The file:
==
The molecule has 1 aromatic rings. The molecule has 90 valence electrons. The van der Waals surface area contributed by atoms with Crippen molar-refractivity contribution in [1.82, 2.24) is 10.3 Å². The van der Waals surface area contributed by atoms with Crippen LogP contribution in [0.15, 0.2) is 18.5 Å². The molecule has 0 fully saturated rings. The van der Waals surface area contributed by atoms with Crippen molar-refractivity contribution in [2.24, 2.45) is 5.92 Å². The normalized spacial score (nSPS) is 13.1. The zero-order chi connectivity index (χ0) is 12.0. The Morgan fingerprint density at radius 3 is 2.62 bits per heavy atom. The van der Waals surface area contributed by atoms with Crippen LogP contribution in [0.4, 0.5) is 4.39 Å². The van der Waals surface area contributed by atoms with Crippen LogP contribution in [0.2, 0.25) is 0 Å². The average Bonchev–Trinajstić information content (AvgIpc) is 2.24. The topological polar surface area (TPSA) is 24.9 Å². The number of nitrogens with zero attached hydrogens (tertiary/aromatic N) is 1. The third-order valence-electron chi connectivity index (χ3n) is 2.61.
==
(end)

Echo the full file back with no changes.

The molecule has 1 aromatic rings. The molecule has 90 valence electrons. The van der Waals surface area contributed by atoms with Crippen molar-refractivity contribution in [1.82, 2.24) is 10.3 Å². The van der Waals surface area contributed by atoms with Crippen LogP contribution in [0.15, 0.2) is 18.5 Å². The molecule has 0 fully saturated rings. The van der Waals surface area contributed by atoms with Crippen molar-refractivity contribution in [2.24, 2.45) is 5.92 Å². The normalized spacial score (nSPS) is 13.1. The zero-order chi connectivity index (χ0) is 12.0. The Morgan fingerprint density at radius 3 is 2.62 bits per heavy atom. The van der Waals surface area contributed by atoms with Crippen LogP contribution in [0.4, 0.5) is 4.39 Å². The van der Waals surface area contributed by atoms with Crippen LogP contribution in [0.2, 0.25) is 0 Å². The average Bonchev–Trinajstić information content (AvgIpc) is 2.24. The topological polar surface area (TPSA) is 24.9 Å². The number of nitrogens with zero attached hydrogens (tertiary/aromatic N) is 1. The third-order valence-electron chi connectivity index (χ3n) is 2.61.